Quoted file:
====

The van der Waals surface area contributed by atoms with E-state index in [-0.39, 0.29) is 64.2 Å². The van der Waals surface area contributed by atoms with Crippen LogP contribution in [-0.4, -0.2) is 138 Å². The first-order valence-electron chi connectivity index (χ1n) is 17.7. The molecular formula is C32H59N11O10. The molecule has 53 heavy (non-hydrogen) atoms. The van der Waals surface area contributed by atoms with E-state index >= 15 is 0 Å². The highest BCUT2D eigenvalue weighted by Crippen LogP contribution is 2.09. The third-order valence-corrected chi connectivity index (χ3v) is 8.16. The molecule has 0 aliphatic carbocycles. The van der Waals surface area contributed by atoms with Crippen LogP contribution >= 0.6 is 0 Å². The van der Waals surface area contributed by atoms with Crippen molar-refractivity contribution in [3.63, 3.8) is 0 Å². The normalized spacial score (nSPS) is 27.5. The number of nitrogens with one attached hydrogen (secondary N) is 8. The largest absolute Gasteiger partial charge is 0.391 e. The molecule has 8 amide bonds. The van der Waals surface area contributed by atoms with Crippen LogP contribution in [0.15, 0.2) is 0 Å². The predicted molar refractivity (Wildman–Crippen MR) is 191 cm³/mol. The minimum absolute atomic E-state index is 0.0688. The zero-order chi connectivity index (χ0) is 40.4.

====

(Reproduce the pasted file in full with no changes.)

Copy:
The van der Waals surface area contributed by atoms with E-state index in [-0.39, 0.29) is 64.2 Å². The van der Waals surface area contributed by atoms with Crippen LogP contribution in [-0.4, -0.2) is 138 Å². The first-order valence-electron chi connectivity index (χ1n) is 17.7. The molecular formula is C32H59N11O10. The molecule has 53 heavy (non-hydrogen) atoms. The van der Waals surface area contributed by atoms with E-state index >= 15 is 0 Å². The highest BCUT2D eigenvalue weighted by Crippen LogP contribution is 2.09. The third-order valence-corrected chi connectivity index (χ3v) is 8.16. The molecule has 0 aliphatic carbocycles. The van der Waals surface area contributed by atoms with Crippen LogP contribution >= 0.6 is 0 Å². The van der Waals surface area contributed by atoms with Crippen molar-refractivity contribution in [3.63, 3.8) is 0 Å². The normalized spacial score (nSPS) is 27.5. The number of nitrogens with one attached hydrogen (secondary N) is 8. The largest absolute Gasteiger partial charge is 0.391 e. The molecule has 8 amide bonds. The van der Waals surface area contributed by atoms with Crippen LogP contribution in [0.15, 0.2) is 0 Å². The predicted molar refractivity (Wildman–Crippen MR) is 191 cm³/mol. The minimum absolute atomic E-state index is 0.0688. The zero-order chi connectivity index (χ0) is 40.4.